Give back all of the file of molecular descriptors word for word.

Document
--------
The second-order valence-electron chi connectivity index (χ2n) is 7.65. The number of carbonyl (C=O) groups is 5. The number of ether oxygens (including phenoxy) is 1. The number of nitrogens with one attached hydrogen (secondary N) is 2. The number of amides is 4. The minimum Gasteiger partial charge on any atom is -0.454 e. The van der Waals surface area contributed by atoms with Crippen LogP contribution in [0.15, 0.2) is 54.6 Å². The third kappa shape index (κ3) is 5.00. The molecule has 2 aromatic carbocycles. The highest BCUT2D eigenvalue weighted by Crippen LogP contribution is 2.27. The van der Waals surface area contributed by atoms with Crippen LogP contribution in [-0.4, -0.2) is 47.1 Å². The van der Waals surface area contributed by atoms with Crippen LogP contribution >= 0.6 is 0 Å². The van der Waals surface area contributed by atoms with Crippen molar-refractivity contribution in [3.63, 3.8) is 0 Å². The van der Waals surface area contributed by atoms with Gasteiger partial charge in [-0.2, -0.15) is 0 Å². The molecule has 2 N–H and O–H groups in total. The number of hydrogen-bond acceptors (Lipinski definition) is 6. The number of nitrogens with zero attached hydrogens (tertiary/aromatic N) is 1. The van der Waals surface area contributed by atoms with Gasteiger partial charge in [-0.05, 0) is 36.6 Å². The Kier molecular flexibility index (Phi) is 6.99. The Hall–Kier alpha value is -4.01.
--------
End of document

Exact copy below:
The second-order valence-electron chi connectivity index (χ2n) is 7.65. The number of carbonyl (C=O) groups is 5. The number of ether oxygens (including phenoxy) is 1. The number of nitrogens with one attached hydrogen (secondary N) is 2. The number of amides is 4. The minimum Gasteiger partial charge on any atom is -0.454 e. The van der Waals surface area contributed by atoms with Crippen LogP contribution in [0.15, 0.2) is 54.6 Å². The third kappa shape index (κ3) is 5.00. The molecule has 2 aromatic carbocycles. The highest BCUT2D eigenvalue weighted by Crippen LogP contribution is 2.27. The van der Waals surface area contributed by atoms with Crippen LogP contribution in [-0.4, -0.2) is 47.1 Å². The van der Waals surface area contributed by atoms with Crippen LogP contribution >= 0.6 is 0 Å². The van der Waals surface area contributed by atoms with Crippen molar-refractivity contribution in [3.63, 3.8) is 0 Å². The van der Waals surface area contributed by atoms with Gasteiger partial charge in [-0.2, -0.15) is 0 Å². The molecule has 2 N–H and O–H groups in total. The number of hydrogen-bond acceptors (Lipinski definition) is 6. The number of nitrogens with zero attached hydrogens (tertiary/aromatic N) is 1. The van der Waals surface area contributed by atoms with Gasteiger partial charge in [-0.05, 0) is 36.6 Å². The Kier molecular flexibility index (Phi) is 6.99. The Hall–Kier alpha value is -4.01.